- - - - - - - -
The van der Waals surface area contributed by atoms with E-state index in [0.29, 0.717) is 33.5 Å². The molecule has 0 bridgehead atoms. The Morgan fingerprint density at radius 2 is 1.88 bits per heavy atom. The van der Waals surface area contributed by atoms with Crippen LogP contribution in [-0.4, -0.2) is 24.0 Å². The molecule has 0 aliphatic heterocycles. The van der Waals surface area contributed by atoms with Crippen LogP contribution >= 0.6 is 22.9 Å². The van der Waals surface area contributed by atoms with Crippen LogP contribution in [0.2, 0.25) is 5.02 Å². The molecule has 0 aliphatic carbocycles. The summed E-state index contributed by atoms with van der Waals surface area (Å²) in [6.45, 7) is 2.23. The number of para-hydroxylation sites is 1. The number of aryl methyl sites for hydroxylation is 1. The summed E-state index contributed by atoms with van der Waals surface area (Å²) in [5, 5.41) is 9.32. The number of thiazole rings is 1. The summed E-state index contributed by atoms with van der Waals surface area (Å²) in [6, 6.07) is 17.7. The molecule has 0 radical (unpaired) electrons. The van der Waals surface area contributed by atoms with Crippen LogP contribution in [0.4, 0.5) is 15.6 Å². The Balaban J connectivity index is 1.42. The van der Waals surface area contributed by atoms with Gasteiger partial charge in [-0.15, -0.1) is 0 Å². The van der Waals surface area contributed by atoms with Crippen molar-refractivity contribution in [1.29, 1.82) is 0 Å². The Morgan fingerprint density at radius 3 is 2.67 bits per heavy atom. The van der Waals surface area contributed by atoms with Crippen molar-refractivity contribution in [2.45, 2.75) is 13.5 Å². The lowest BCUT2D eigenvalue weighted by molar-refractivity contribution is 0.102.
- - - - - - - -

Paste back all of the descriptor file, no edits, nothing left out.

The van der Waals surface area contributed by atoms with E-state index in [0.29, 0.717) is 33.5 Å². The molecule has 0 bridgehead atoms. The Morgan fingerprint density at radius 2 is 1.88 bits per heavy atom. The van der Waals surface area contributed by atoms with Crippen LogP contribution in [-0.4, -0.2) is 24.0 Å². The molecule has 0 aliphatic heterocycles. The van der Waals surface area contributed by atoms with Crippen LogP contribution >= 0.6 is 22.9 Å². The van der Waals surface area contributed by atoms with Crippen LogP contribution in [0.2, 0.25) is 5.02 Å². The molecule has 0 aliphatic carbocycles. The summed E-state index contributed by atoms with van der Waals surface area (Å²) in [6.45, 7) is 2.23. The number of para-hydroxylation sites is 1. The number of aryl methyl sites for hydroxylation is 1. The summed E-state index contributed by atoms with van der Waals surface area (Å²) in [5, 5.41) is 9.32. The number of thiazole rings is 1. The summed E-state index contributed by atoms with van der Waals surface area (Å²) in [6, 6.07) is 17.7. The molecule has 0 radical (unpaired) electrons. The van der Waals surface area contributed by atoms with Crippen LogP contribution in [0.4, 0.5) is 15.6 Å². The Balaban J connectivity index is 1.42. The van der Waals surface area contributed by atoms with Gasteiger partial charge in [-0.15, -0.1) is 0 Å². The van der Waals surface area contributed by atoms with Crippen molar-refractivity contribution in [1.29, 1.82) is 0 Å². The Morgan fingerprint density at radius 3 is 2.67 bits per heavy atom. The van der Waals surface area contributed by atoms with Crippen molar-refractivity contribution in [2.45, 2.75) is 13.5 Å². The lowest BCUT2D eigenvalue weighted by molar-refractivity contribution is 0.102.